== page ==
Clark Regional Airport has seen significant growth since 2015 | New


CLARK COUNTY — Clark Regional Airport has experienced substantial growth over the past six years in terms of revenue from leases, fuel sales revenue and landing fees.

Clark County Airport Board Chairman and Clarksville City Manager Kevin Baity shared the growth during a presentation to Clark County Commissioners at their meeting Thursday.

“We are the fourth busiest general aviation airport in the state of Indiana,” Baity said.

Clarksville City Manager Kevin Baity

The airport has seen an increase of more than 117% in rental income from 2015 to 2022, according to Baity, growing from income of $130,000 to more than $283,000.

The last six years have also seen an increase in fuel flow charges, or the tax applied to each gallon of gas sold by fixed operators (FBOs) at airports. In 2015, the airport earned $30,000 in revenue from fuel debit fees, rising to just under $74,000 in 2022.

In the past three years, Baity said the airport has started building tee hangars for rent to people to store their planes at the airport.

“We’ve seen a number of aircraft operators cross the river from Kentucky and migrate about 30 to 45 miles north because they want their aircraft based here,” he said.

There are currently 21 hangars at the airport, along with a waiting list of 40 names looking to rent one.

The airport has multiple tenants on the property, including two FBOs, a flight school and aviation groups, according to Baity.

Landing fees allow them to collect money from aircraft operators that are not based at Clark Regional Airport. From 2015 to 2022, landing fees have increased by 130%, from $20,000 to $46,000.

Baity noted that the three busiest days for landing fees were for Thunder Over Louisville.

Over the next five years, as part of the State Division of Aviation’s required improvement plan, Baity said they plan to add new entrance signage and security fencing, and possibly to build a third T-hangar of 20 units.

Indiana County Commissioners Association Award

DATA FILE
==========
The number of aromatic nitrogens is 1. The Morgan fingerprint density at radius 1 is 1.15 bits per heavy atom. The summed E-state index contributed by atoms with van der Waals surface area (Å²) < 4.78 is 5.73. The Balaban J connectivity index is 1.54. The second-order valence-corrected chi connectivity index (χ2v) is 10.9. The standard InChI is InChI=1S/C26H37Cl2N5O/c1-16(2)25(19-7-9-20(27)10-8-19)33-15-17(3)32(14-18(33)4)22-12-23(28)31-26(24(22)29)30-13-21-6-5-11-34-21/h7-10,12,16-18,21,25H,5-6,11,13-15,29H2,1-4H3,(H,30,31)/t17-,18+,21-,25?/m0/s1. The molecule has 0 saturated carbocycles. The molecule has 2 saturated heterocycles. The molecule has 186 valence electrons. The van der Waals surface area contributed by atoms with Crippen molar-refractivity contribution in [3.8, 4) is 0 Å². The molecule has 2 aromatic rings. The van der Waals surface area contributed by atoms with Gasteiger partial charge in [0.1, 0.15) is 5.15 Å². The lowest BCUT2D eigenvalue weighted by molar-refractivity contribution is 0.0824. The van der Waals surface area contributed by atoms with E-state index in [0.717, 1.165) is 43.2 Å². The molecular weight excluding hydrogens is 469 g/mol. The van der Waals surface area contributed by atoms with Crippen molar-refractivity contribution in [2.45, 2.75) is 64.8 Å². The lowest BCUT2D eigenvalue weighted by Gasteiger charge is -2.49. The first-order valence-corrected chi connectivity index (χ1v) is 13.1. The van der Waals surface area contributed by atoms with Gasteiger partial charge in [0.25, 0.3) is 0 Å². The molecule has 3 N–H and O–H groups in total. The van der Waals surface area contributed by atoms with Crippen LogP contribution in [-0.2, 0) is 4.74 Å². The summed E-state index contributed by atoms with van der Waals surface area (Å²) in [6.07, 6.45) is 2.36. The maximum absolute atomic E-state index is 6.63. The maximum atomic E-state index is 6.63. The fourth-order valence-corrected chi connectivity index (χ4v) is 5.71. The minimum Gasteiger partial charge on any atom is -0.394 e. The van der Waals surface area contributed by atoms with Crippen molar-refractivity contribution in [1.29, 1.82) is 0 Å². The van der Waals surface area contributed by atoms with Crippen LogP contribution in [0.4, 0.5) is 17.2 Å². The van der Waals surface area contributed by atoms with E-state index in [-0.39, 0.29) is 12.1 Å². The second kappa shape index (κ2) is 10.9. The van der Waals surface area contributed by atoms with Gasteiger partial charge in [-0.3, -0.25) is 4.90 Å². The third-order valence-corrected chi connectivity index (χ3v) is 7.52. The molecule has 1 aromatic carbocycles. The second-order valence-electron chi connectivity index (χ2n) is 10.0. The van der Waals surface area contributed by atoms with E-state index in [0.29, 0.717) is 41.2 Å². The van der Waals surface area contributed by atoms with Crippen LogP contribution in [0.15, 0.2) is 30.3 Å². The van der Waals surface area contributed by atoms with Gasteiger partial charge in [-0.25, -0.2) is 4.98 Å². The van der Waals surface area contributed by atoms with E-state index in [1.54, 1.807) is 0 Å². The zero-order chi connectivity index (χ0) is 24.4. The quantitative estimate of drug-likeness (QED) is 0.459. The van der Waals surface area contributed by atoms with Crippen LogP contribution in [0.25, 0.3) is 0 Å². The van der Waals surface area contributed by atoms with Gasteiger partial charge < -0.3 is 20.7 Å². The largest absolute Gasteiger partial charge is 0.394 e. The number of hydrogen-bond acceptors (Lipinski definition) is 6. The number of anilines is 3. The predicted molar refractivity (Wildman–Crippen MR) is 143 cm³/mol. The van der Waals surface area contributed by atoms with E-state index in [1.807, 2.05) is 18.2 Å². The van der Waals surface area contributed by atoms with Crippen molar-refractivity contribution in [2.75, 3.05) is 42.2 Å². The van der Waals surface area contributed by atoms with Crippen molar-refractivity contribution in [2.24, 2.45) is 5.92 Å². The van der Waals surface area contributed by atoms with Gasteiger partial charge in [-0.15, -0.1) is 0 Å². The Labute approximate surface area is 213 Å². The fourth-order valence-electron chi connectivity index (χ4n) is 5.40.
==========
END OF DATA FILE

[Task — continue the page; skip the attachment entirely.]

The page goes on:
Also at Thursday’s meeting, two members of Clark County government were recognized by the Indiana Association of County Commissioners (IACC). Commissioner Jack Coffman and Road Manager Brian Dixon both received awards at the IACC’s annual conference last December.

Jack Coffman Award

IACC Executive Director Stephanie Yager presents Jack Coffman with the 2021 Southern District Distinguished County Commissioner of the Year Award.

IACC Executive Director Stephanie Yager presented Coffman with the 2021 Southern District Distinguished County Commissioner of the Year Award.

Yager noted that Coffman has served the county as a commissioner since 2013, including numerous runs as chairman, and has been heavily involved with numerous councils.

His nomination said, “Through his guidance and leadership, many departments in Clark County have had a positive impact on his community. He always treats people with dignity and respect,” Yager said.

Yager also presented Dixon with the 2021 County Outstanding Engineer of the Year award.

Dixon has been a licensed professional engineer since 1985, has served as a technical advisor to the Clark County Drainage Board since 2004, and became a highway engineer in 2013.

“Over the past eight years he has been responsible for increasing the overall sufficiency rating to 88 [out of 100] for his county bridges and has paved over 250 miles of roadway,” Yager said.

Yager also mentioned that Dixon helped revise Clark County’s subdivision design manual to better meet the needs of the county’s continued growth.

“Residents stop and offer his praise. In adversity, he remains calm and offers easy-to-understand explanations whether the county is able to help or not. His county’s elected officials look to him for advice, and he always delivers on his promises,” Yager said.


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